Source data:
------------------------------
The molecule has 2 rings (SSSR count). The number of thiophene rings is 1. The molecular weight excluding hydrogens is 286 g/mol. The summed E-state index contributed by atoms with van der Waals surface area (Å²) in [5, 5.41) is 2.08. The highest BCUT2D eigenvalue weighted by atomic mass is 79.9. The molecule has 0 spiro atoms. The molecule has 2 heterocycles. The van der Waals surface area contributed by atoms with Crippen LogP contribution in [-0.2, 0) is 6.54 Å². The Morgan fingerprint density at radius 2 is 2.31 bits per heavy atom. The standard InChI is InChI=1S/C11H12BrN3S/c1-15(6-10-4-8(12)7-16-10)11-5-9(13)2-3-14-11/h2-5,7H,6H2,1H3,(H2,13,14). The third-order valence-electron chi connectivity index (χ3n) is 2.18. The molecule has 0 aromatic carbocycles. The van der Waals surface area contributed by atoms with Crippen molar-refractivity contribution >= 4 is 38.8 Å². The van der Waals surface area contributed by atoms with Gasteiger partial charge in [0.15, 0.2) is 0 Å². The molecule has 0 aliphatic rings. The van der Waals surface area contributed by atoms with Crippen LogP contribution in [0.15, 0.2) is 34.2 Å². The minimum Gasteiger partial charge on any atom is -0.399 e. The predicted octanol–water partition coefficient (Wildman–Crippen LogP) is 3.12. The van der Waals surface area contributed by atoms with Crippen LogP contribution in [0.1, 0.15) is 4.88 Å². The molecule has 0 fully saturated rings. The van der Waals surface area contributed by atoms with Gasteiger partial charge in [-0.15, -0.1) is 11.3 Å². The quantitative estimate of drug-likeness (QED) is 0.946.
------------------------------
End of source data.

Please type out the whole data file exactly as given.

The molecule has 2 rings (SSSR count). The number of thiophene rings is 1. The molecular weight excluding hydrogens is 286 g/mol. The summed E-state index contributed by atoms with van der Waals surface area (Å²) in [5, 5.41) is 2.08. The highest BCUT2D eigenvalue weighted by atomic mass is 79.9. The molecule has 0 spiro atoms. The molecule has 2 heterocycles. The van der Waals surface area contributed by atoms with Crippen LogP contribution in [-0.2, 0) is 6.54 Å². The Morgan fingerprint density at radius 2 is 2.31 bits per heavy atom. The standard InChI is InChI=1S/C11H12BrN3S/c1-15(6-10-4-8(12)7-16-10)11-5-9(13)2-3-14-11/h2-5,7H,6H2,1H3,(H2,13,14). The third-order valence-electron chi connectivity index (χ3n) is 2.18. The molecule has 0 aromatic carbocycles. The van der Waals surface area contributed by atoms with Crippen molar-refractivity contribution >= 4 is 38.8 Å². The van der Waals surface area contributed by atoms with Gasteiger partial charge in [0.15, 0.2) is 0 Å². The molecule has 0 aliphatic rings. The van der Waals surface area contributed by atoms with Crippen LogP contribution in [0.15, 0.2) is 34.2 Å². The minimum Gasteiger partial charge on any atom is -0.399 e. The predicted octanol–water partition coefficient (Wildman–Crippen LogP) is 3.12. The van der Waals surface area contributed by atoms with Crippen LogP contribution in [0.1, 0.15) is 4.88 Å². The molecule has 0 fully saturated rings. The van der Waals surface area contributed by atoms with Gasteiger partial charge in [-0.15, -0.1) is 11.3 Å². The quantitative estimate of drug-likeness (QED) is 0.946.